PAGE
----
President’s Perspective: Evolution of Mental Illness
Public attitude toward certain diseases and conditions can be perplexing, as this month’s cover story on measles suggests. Over the course of my own life, I have noticed this most acutely in regard to mental illness. While I have observed some progression of society’s understanding and support of mental illness, we’ve got a long way to go.
During my formative years, mental illness carried a social stigma of shame. It was never dis-cussed. I remember two classmates of mine who were clearly suffering from mental illness and then suddenly disappeared from school, never to return. Treatment alternatives at the time were extremely crude, often involving isolation, heavy sedation and/or rudimentary shock therapy. I often wonder if my classmates were ever able to recover and return to productive lives.
Over the past decades, though, we have begun to address the stigma attached to mental illness. Today, adolescents are certainly more open to seeking help and discussing mental health issues. While progress has been made in developing therapeutics that are more refined in addressing symptoms, the time spent and side-effects endured when finding the optimal drug can be daunting. New technologies utilizing DNA sequencing and analysis, however, offer new hope in determining the ideal drug for each patient.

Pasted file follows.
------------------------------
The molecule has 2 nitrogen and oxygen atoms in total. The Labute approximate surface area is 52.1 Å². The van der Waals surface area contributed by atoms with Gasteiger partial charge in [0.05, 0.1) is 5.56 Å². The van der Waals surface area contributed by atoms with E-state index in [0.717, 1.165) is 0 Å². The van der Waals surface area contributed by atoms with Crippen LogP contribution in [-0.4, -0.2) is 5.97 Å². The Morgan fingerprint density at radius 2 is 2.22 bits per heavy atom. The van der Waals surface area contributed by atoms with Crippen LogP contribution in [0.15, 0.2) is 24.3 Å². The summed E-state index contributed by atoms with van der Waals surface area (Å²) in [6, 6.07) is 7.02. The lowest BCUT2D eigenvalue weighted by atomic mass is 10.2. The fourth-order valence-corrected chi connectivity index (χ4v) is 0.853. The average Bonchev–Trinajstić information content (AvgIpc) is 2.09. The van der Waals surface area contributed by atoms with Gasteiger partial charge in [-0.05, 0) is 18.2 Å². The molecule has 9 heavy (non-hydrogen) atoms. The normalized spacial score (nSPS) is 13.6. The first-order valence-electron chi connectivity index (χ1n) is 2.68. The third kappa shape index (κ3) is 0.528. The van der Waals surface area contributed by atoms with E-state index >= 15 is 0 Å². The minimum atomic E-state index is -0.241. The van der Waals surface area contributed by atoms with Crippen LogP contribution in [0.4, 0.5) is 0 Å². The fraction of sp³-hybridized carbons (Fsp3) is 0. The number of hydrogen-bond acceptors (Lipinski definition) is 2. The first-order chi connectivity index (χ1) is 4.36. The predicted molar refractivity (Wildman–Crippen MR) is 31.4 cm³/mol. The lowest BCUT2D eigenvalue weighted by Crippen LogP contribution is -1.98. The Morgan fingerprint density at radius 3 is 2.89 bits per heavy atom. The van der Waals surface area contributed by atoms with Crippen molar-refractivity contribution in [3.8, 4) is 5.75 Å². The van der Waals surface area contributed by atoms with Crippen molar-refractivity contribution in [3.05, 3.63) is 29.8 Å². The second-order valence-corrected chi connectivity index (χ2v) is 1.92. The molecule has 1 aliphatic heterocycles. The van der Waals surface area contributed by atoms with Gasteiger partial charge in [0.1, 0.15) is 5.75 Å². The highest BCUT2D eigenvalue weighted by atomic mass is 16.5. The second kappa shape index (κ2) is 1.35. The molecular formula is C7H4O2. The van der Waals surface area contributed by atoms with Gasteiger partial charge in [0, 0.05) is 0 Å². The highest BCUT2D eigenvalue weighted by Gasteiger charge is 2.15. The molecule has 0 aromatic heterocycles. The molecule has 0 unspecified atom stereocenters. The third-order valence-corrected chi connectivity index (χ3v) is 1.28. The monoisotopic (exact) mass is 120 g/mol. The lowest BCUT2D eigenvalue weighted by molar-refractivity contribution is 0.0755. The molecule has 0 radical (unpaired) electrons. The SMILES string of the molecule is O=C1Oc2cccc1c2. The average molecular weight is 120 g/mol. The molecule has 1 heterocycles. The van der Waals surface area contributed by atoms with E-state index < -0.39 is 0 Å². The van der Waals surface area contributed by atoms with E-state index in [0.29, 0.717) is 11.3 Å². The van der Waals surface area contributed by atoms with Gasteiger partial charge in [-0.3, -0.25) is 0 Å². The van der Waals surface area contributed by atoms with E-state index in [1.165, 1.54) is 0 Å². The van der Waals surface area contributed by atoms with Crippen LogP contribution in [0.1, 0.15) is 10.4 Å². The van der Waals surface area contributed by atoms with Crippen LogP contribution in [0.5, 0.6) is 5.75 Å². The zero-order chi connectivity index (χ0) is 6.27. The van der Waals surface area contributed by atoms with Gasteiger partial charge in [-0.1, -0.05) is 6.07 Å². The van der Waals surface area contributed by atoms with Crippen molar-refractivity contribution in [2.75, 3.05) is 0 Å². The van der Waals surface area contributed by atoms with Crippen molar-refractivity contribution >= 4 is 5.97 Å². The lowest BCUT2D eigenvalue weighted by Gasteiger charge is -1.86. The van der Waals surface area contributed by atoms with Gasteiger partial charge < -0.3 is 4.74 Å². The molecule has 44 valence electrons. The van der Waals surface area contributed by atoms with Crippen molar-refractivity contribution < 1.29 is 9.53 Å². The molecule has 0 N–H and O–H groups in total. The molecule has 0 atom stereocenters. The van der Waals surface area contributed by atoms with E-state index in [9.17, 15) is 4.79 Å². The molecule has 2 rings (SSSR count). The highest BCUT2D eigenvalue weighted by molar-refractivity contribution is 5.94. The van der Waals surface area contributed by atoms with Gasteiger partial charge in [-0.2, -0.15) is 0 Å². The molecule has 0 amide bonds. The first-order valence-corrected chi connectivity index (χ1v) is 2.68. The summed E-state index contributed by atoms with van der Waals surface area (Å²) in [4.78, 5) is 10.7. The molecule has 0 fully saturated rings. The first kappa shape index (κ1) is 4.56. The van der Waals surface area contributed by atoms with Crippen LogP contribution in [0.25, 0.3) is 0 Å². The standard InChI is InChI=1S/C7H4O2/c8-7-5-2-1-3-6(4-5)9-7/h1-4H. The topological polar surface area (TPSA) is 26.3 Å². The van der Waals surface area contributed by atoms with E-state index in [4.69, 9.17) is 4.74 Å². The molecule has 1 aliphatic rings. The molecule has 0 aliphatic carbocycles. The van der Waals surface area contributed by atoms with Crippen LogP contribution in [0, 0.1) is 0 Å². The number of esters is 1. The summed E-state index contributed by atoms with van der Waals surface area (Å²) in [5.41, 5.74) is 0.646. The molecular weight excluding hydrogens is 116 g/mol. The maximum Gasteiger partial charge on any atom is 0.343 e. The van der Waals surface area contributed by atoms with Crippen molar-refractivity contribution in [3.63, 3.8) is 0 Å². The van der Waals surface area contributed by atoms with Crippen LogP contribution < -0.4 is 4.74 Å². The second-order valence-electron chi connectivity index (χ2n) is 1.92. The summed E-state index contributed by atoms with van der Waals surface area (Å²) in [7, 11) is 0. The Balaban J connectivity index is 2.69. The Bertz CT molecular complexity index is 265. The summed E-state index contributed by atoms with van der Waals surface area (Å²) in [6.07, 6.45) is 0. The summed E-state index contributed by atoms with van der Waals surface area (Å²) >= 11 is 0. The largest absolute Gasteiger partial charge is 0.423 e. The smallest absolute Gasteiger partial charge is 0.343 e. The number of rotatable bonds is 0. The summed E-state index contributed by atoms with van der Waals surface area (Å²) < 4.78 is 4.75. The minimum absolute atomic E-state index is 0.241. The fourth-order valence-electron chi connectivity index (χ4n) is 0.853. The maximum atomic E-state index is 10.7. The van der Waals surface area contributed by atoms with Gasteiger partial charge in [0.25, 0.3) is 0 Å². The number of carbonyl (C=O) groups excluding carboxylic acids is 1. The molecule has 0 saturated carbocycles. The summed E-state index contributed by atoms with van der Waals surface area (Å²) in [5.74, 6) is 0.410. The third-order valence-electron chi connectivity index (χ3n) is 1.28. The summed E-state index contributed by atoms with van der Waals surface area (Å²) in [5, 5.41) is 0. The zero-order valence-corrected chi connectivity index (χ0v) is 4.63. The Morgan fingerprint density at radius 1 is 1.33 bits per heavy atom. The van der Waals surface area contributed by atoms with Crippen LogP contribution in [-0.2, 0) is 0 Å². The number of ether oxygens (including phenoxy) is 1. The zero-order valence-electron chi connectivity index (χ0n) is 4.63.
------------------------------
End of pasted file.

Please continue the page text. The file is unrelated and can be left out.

Finally, legislation in recent years is attempting to bring parity to reimbursement for mental illness treatment to match that of physical illness. This is long overdue and an important step forward in addressing the multiple layers of shame and discrimination associated with mental illness.
There is no vaccine for depression, for bipolar disorder, for an eating disorder. Thousands of years ago, we understood the essential connection between our mental and physical health. Perhaps we need to look back to move forward.
William F. McKeon
President and CEO
Texas Medical Center